“East or West?” this was the question Esmé Weijun Wang had been asked by a flight attendant during an in-flight catering service, as if her choice of food would define who she was or wanted to be. Food is often a prominent cultural indicator, so it’s fair to say that an immigrant’s origin can be traced back by his/her palate. Raised by her Taiwanese parents in Michigan, Esmé regards the taste of Taiwanese cuisine as the taste of home. For people in the diaspora, the culinary experiences of their cultures of origin are memories in which are rooted their sense of identity. Food can also act as a barrier, reminding people that they do not fit in, or that they are away from what they are familiar with. In “The Words Honey and Moon,” a newly-wed man was uncomfortable eating American food in a restaurant during his honeymoon. The frozen and canned vegetables, as well as the oversweet orange sherbet with artificial coloring that his wife ordered, shocked his taste bud, and spurred feelings of being unsettled and remote.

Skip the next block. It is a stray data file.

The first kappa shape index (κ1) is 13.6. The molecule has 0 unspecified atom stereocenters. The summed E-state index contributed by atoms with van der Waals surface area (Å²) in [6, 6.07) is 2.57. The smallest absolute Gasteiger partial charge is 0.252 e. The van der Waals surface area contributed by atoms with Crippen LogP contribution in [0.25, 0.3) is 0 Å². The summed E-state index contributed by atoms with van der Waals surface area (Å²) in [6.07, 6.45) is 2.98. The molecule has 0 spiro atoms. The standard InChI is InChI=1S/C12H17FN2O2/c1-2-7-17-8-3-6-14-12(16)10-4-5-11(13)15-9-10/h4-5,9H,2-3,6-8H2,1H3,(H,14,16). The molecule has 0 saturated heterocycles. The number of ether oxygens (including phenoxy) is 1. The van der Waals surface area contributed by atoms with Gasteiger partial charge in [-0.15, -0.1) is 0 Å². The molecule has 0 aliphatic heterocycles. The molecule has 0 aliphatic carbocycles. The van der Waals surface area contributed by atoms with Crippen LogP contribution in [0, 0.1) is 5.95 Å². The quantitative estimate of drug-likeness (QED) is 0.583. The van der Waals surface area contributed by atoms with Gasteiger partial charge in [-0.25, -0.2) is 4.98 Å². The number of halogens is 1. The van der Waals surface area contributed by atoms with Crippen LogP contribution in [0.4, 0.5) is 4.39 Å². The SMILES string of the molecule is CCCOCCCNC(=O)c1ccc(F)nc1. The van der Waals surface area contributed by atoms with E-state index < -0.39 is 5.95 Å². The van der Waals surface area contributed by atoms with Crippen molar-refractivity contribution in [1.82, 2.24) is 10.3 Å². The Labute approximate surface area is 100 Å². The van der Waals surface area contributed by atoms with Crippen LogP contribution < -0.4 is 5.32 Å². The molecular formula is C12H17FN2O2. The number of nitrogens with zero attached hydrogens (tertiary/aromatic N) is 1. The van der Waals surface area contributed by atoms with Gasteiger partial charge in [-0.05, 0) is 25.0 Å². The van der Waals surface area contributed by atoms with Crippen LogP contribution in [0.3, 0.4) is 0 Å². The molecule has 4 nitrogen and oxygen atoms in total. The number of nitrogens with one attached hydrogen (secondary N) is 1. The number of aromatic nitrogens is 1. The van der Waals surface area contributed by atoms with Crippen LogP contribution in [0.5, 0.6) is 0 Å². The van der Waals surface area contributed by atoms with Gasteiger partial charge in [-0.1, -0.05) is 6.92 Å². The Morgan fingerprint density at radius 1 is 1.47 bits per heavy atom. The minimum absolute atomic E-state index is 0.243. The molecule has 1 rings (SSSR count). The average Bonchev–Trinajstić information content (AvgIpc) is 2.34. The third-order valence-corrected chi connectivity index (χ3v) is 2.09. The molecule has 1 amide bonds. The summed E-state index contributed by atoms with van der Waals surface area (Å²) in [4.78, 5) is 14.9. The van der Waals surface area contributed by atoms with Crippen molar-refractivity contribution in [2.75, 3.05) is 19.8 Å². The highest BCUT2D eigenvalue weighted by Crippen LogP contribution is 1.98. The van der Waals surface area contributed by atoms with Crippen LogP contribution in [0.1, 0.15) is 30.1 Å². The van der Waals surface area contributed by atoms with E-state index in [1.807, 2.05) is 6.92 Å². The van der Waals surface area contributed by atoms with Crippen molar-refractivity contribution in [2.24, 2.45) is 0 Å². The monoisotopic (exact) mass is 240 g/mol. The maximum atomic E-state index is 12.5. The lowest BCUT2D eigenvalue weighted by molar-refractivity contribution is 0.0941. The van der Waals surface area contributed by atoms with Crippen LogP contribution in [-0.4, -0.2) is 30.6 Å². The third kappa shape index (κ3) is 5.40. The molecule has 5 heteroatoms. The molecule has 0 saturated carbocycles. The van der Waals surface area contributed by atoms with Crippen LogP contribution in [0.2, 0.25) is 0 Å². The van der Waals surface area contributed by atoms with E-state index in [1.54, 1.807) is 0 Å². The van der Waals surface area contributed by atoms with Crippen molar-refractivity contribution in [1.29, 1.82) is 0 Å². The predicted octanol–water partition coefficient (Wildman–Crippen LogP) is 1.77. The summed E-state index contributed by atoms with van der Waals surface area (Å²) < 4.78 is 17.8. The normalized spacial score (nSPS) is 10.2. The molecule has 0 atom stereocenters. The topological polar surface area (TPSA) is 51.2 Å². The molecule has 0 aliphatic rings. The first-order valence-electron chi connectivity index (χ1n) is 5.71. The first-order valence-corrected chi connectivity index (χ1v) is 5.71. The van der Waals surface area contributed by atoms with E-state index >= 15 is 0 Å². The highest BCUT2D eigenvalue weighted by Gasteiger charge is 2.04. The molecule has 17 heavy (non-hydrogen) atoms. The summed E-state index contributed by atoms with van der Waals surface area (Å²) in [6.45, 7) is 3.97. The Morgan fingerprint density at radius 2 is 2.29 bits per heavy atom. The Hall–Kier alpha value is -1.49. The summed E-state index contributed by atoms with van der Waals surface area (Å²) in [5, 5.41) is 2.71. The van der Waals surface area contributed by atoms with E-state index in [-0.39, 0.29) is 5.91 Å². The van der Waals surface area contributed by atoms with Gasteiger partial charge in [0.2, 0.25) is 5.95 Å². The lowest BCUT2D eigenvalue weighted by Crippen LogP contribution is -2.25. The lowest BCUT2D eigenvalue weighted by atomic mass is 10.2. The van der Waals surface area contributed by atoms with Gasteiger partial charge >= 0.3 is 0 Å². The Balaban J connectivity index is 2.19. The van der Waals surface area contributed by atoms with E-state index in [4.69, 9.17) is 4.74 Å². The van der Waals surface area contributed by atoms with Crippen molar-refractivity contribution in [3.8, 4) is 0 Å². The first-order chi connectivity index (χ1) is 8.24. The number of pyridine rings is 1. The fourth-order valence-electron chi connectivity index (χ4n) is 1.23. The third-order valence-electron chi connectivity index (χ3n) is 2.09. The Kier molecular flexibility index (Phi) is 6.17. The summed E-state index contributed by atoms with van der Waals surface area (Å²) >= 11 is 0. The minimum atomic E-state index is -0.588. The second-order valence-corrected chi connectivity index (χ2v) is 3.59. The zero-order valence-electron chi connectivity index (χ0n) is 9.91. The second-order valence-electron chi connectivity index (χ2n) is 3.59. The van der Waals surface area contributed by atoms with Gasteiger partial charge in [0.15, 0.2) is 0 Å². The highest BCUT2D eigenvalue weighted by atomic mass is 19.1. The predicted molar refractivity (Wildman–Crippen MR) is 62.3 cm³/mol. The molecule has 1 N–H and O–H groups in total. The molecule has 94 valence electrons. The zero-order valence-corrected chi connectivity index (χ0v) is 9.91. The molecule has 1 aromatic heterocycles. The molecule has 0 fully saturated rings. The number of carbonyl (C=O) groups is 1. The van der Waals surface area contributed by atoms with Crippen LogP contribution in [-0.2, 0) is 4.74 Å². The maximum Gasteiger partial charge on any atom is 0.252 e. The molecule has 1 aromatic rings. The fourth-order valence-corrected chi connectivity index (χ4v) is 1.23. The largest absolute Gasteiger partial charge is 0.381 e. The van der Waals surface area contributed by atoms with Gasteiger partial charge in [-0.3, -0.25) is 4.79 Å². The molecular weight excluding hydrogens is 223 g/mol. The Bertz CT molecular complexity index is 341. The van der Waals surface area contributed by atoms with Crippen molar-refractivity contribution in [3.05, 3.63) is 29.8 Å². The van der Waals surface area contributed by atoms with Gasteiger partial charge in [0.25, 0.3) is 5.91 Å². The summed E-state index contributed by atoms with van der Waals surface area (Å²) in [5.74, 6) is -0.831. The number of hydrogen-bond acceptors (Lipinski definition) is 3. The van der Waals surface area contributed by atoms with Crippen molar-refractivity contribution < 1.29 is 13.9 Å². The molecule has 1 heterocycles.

The literary works in this book guide readers through the moving, nuanced, and exceptional experiences of immigrants. Although it seems like there is a pattern in the experience of being a part of a scattered population, these short works show that it varies from story to story, from person to person. Most works center on the searching of home and the sense of belonging, where readers are able to find traces of how these authors dug into their memories, identity, and feelings throughout the writing. Others do not seem as relevant to the overarching topic set in this anthology, which is a bit harder to connect with. The editor included works centering on various topics, which to some extent scattered the focal point of this book. The topic of the book could have been better highlighted had the selection of works been more focused. Nonetheless, the collection put together several remarkable pieces and left readers, especially those with experiences of migration, with many thought-provoking questions. To an immigrant, what does “home” refers to after land-crossing? How can we create a more inclusive society where every individual of any background can belong? And, most importantly, how can we empower immigrants to find their voices?

Sharlene Chen, Student of International Conflict Studies, King's College, London

E-mail: [email protected]